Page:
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Philippines may get tougher on kidnappers

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ZAMBOANGA, Philippines — The Philippine government is considering a tougher approach toward Muslim rebels after they kidnapped an American man and threatened to kill him, an official said Wednesday.

Abu Sayyaf rebels announced Tuesday they had abducted Jeffrey Schilling of Oakland, Calif. The group is still holding 18 other hostages on Jolo island after releasing six captives earlier this week for a reported $6 million paid by Libya.

Critics have warned that the ransom payment will encourage more kidnappings in the southern Philippines.

"We cannot go on like this," said presidential executive secretary Ronaldo Zamora. "Otherwise we will be doing exactly what those against ransom have been saying right from the beginning. We are just setting ourselves up for more problems in the future."

In a radio interview, rebel spokesman Abu Sabaya said the guerrillas are willing to begin negotiations with U.S. Embassy officials on Thursday for Schilling's release. But he demanded that representatives of North Korea, China, Iraq, Saudi Arabia and Libya take part in the talks.

Sabaya said Tuesday that the rebels would announce their demands in three days and would kill Schilling if the United States did not accept them.

The Abu Sayyaf, the smaller of two main Muslim rebel groups fighting for an independent Islamic state in the southern Philippines, is made up of several factions often working independently.

Schilling is being held by the same faction that kidnapped about 50 schoolchildren and teachers in March on neighboring Basilan island. The group beheaded two teachers after the United States ignored their demand for the release of several Arab terrorists held in U.S. jails.

The U.S. Embassy said the American government would make no deal with the rebels.

"We will not pay ransom, change policies, release prisoners, or make any concessions that reward hostage-taking," it said.

Sabaya said the rebels believe Schilling is a CIA agent because he had introduced himself as a Muslim convert but knew little about Islam.

U.S. Consul General John Caulfield called the allegation "ridiculous."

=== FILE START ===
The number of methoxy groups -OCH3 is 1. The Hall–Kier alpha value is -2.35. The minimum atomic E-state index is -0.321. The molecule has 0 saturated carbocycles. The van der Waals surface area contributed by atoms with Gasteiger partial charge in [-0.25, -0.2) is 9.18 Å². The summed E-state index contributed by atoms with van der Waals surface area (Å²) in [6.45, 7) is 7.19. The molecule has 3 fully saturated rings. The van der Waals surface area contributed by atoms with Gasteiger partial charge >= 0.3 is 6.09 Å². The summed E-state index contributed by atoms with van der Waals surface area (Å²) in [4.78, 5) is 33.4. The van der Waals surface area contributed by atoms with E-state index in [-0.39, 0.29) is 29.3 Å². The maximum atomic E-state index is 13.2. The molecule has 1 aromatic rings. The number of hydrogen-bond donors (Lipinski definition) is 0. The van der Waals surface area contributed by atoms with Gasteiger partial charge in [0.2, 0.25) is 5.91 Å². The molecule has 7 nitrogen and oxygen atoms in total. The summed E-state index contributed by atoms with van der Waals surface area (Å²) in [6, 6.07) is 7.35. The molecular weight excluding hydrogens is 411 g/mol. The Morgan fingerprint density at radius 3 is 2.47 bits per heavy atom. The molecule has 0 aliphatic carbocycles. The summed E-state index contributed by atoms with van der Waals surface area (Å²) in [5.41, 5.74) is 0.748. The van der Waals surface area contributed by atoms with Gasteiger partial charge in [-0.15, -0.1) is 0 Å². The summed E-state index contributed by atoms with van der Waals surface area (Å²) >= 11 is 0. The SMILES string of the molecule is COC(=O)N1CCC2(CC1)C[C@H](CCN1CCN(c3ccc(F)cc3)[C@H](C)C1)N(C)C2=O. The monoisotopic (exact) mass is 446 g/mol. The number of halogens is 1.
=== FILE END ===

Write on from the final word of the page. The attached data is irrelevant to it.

"This individual is a completely innocent person who has been unjustifiably seized," he said. "We want to see his immediate release and we look to the Philippine government to do everything possible to secure that."

Schilling arrived in the Philippines on March 8 and has been living with his Muslim Filipino girlfriend, Ivi V. Osani, in southern Zamboanga city.

Osani's mother, Aida Ajijol, said Osani and Abu Sayyaf spokesman Sabaya are second cousins. Sabaya had invited the couple to visit the rebels' camp on Jolo, she said.

In Oakland, Schilling's mother, Carol, said her son went to the Philippines partly because of a longtime interest in the region but stayed after he fell in love with Osani.

"I tried to get him out of the country three times but he didn't come out. He was too much in love," she said.

"I had looked forward to him coming home, and now I'm just scared," she said, her voice trembling and her eyes rimmed red.

Elsewhere Wednesday, the last of the six former hostages whose release Libya orchestrated left the North African nation. They had been flown to Libya on Tuesday for a day of thanksgiving and to listen to anti-U.S. speeches, but they never saw Moammar Gadhafi, the leader responsible for freeing them earlier in the week.

It had been widely predicted that Gadhafi would personally greet the six former hostages from France, Germany and South Africa.

Negotiators in the Philippines say Gadhafi paid $1 million in ransom per captive to the Abu Sayyaf, but Libya denies that, insisting it gained the releases by promising development projects in the Philippines. Rebels have been spotted with large amounts of cash in the Philippines in recent days.

Any foreign relations dividend Gadhafi may have earned appeared to have been limited. Germany and France sent lower-ranking officials to Tripoli to receive their freed citizens, and French Foreign Minister Hubert Vedrine, who stayed behind in Paris, told Europe-1 radio that "normalization with Libya . . . doesn't depend on this Jolo affair."